The Kangaroo Management Plans have been operating under strict and intensive supervision for almost 30 years. Over this period the average harvest per year has been in excess of 2 million animals.
Despite long term harvests in excess of 2 million animals per year the kangaroo population has consistently increased. Even following the worse drought on record (2005-07) numbers in 2008 are still at what could be considered historically typical levels. Their current population of 25 million is only marginally lower than the 25 year average of 26.7 million (which is skewed by the very high levels reached during a run of highly favorable years in the late 1990’s) .
A project conducted by NSW Dept Agriculture, which employed extensive field study and highly sophisticated computer modeling techniques, has cast light on why kangaroo populations are so resilient to harvesting. The project examined harvester activity and modeled it in response to terrain and prices paid for kangaroos harvested. It demonstrated that in the areas investigated and at current prices, 20-40% of any one property will rarely be visited by a kangaroo harvester because the terrain is too rough or other limitations make it not economic to do so. These areas then become ‘refugia’, areas in which the resident kangaroo population is never harvested and from which the population expands to re-populate areas which are harvested .
The authors conclude:
“Models presented here suggest that kangaroo populations may be more resilient to harvesting than we had previously thought” (McLeod et al 2001).
The argument is often mooted that kangaroo harvesting selects the largest animals and will therefore affect the genetic fitness of the species. The scientific data strongly refutes this argument. Four separate reports have recently provided considerable evidence to discount these claims.
1) An examination of the question submitted to the NSW National parks and Wildlife Service in 2001 concluded:
“Currently, there is no evidence of real or potential genetic ‘deterioration’ due to harvesting, nor any reason to suspect it. Indeed, indications are that kangaroo numbers would have to be reduced to extremely low levels for genetic impacts to become important and by then other impacts, such as demographic disruption, would be overridingly important” .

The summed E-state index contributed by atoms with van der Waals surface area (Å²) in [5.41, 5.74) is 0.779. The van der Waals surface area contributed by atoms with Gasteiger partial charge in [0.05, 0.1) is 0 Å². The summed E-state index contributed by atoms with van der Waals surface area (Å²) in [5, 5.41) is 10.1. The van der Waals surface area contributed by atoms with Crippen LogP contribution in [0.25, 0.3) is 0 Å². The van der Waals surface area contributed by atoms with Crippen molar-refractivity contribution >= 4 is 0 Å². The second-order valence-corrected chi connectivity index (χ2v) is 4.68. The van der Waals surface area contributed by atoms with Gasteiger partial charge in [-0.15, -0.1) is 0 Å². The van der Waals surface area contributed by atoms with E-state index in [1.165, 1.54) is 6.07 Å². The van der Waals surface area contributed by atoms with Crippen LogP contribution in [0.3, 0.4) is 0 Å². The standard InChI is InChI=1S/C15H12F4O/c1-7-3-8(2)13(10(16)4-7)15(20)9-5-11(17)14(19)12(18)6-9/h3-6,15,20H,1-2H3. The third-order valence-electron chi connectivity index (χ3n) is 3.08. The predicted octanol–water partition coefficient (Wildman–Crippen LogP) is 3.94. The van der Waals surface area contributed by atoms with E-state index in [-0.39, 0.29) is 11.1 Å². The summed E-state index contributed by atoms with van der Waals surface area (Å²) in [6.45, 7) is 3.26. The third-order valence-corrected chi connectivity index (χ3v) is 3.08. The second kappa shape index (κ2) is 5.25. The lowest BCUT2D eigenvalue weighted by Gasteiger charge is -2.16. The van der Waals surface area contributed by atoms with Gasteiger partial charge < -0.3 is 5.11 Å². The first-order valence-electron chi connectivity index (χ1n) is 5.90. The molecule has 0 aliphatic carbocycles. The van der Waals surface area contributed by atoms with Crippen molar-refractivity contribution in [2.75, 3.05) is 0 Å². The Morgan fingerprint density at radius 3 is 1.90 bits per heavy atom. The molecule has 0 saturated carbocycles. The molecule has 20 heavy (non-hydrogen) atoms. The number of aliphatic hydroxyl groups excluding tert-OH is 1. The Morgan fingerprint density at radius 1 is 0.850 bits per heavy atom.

2) A extensive report into factors affecting genetic makeup in kangaroos by the University of Queensland concluded that:
“The effects of the commercial harvest are therefore unlikely to produce genetic changes in the population. First, the heritability of the characters in question is low. Second, the selection differential is low because differences in fitness between younger and older adult males is small, older males do not appear to monopolise matings, only a small proportion of older males are selected against (so most animals are in the selected group), and only a small proportion of the population is harvested.” .
3) A study of Queensland kangaroo populations harvested at rates of 0 to 30% has shown no differences in the genetic diversity of the various populations. That is, intensively harvested populations show no reductions in genetic diversity compared to unharvested ones (Pople 1996). This study also cites information showing virtual uniformity of genetic codes across widely dispersed kangaroo populations, suggesting the extensive harvesting to date has had no effect on the species.
4) A study conducted by the NSW Dept. of Ag. has applied extremely sophisticated computer modeling techniques to kangaroo population’s dynamics. It has demonstrated that even after several hundred years of intensive harvesting there would be no impact on the genetic makeup of the population. A large cause of this being that there are always areas of rugged terrain in which kangaroos are never harvested (refugia) and migration of animals and their genetic material out of these areas offsets any selection which may occur through harvesting (NSW Dept. Ag. 2002)
Several trials have indicated that an uncontrolled kangaroo numbers present a risk to plant biodiversity. Kangaroos can not be commercially harvested in National Parks, as a result their numbers often rise to staggering levels which sometimes require culling programs to be used. In biodiversity monitoring done following a cull at Hattah-Kulkyne National Park in Victoria increased abundance of 20 rare or threatened plant species was recorded in areas where kangaroo were culled compared with unculled areas (Sluiter et al 1997).
All kangaroos taken for commercial use are harvested by professional shooters. State and Federal Government controls ensure that no kangaroo can enter the commercial industry unless they have been taken by a licensed kangaroo harvester who has passed an accredited training course which includes training in the animal welfare aspects of kangaroo harvesting. In addition anyone wishing to harvest kangaroos for human consumption must undergo assessment of their accuracy with their firearm. The accreditation and competency assessment are controlled by State Government regulations in each State .
All kangaroos must be taken according to the guidelines laid out in the Federal Government document ‘Code of Practice for the Humane Shooting of Kangaroos’. This specifies the minimum high caliber firearms which can be used, it requires that all animals be head shot and documents procedures for the humane dispatch of any pouch young .